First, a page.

In the Gospel, we are all called to follow Christ to be liberators of others, serving and loving all people, including our enemies, and that as we respond to this call we must be willing to lay our lives down and embrace the inevitable suffering that and sacrifice that will come. Yet, even in the midst of this tough word is a light of hope. It is in this self-giving love that we find our ‘souls’ (our true, God-given selves) and we discover true, abundant life.
Questions of identity from last week continue in the Gospel reading. In Matthew, along with last week’s readings, we find lots of questions about the identity of Jesus . There are the many names given to Jesus – Messiah/Christ, Son of the living God, Son of Man. There is also an identity crisis for Peter, who has gone from the rock on which Jesus’ church will be built, to the Satan who is a stumbling block to Jesus.
The Gospel goes beyond “who he is” last week to consider issues of transformation of “whom they are”. In Matthew, Jesus is trying to turn upside-down the rules people apply when they observe his life, and the life of his followers. Seeing a man die in agony on a cross will be transformed from a sign of shame and failure into a sign of new life and hope.
Our call is to take up the cross, denying ourselves - our self -interest, our own desires, wants and needs. Seeing Jesus’ followers denying their own needs, in order to serve God and other people, will be a sign of true discipleship. What God sees and will judge by is very different from the status and standing of a world obsessed with power and prosperity.
Romans is a laundry list of how one can be transformed so that we can transform our communities. Paul encourages the believers to be committed to a life of love for one another and even for enemies – seeking to bless and not curse, and to conquer evil with good. They are marks of the Christian. Most stretch the love wider – loving enemies, strangers and those who persecute (all of whom may be inside or outside the church).
All of this is quite counter-cultural within Roman society – social status is to be ignored, honor is to be shown to all, vengeance is to be put aside, strangers and enemies are to be welcomed and offered hospitality. And it all comes quick and fast, as short phrases with great energy, explicitly and implicitly invoking zeal and ardent service.
Jeremiah’s proclamation to the people in exile–that Babylon was the instrument of God’s judgment upon the people and that Judah should not resist–caused him to be regarded as a traitor by his own people. He has prayed for his enemies (14:7-11), but they have not listened to God’s message. Now the prophet’s concern for them is exhausted and he cries out for the lord to take vengeance upon them. Jeremiah’s plea for God’s vindication in the Old Testament echoes Jesus’ own suffering in spite of his innocence.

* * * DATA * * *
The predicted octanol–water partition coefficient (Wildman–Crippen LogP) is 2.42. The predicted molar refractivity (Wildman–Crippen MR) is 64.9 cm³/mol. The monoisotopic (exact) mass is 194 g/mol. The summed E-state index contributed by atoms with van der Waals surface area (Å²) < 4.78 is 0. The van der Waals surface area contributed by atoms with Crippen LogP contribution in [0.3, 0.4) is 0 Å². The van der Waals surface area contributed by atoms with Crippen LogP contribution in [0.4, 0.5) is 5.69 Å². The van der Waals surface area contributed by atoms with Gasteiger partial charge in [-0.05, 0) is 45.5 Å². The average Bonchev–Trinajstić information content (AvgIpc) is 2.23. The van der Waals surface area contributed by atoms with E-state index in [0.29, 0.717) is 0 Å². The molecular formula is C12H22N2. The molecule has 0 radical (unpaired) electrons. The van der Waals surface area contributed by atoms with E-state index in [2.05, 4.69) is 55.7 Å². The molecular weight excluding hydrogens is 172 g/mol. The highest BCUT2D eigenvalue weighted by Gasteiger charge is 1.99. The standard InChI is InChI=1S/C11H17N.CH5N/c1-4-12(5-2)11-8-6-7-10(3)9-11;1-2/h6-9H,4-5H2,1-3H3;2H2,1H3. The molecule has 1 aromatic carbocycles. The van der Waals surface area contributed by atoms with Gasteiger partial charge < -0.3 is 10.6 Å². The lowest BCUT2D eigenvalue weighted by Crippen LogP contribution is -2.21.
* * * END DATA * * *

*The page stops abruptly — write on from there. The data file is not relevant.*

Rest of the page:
Jeremiah pleads with God to act immediately and decisively on his behalf. The prophet can approach God with such confidence because he has demonstrated fidelity to his God as both a messenger of God’s words, but also in his life.
Whereas Jeremiah approached service to God with an attitude of delight he has only received indignation, anger, and bitterness in return. For this reason the prophet can accuse God of deceiving him in verse.
God reminds Jeremiah that the suffering he has experienced is as advertised. Jeremiah then, is not to crumble in the face of adversity but rather redouble his commitment to being a prophet. Persecution has not derailed God’s promise to deliver and vindicate, and God reminds Jeremiah that his perseverance is the very vehicle by which the people are won over to repentance. In the midst of injustice, Jeremiah is not to allow evil to overcome good. The reward for Jeremiah’s faithful service is not relief from suffering but more service.
The Psalms both express praise for God’s salvation and the plea for God to recognize the innocence of the Psalmist and God’s people – even as Jesus suffered though innocent. Psalm 26:1-8 echoes the lament and call of Jeremiah by the author calling out to God for deliverance, telling God that they have stayed true to God’s ways and that they do not take company with people who have turned away from God’s ways. Psalm 26 is likely best understood as presenting a sobering statement of the requirements for priestly entrance into God’s holy presence.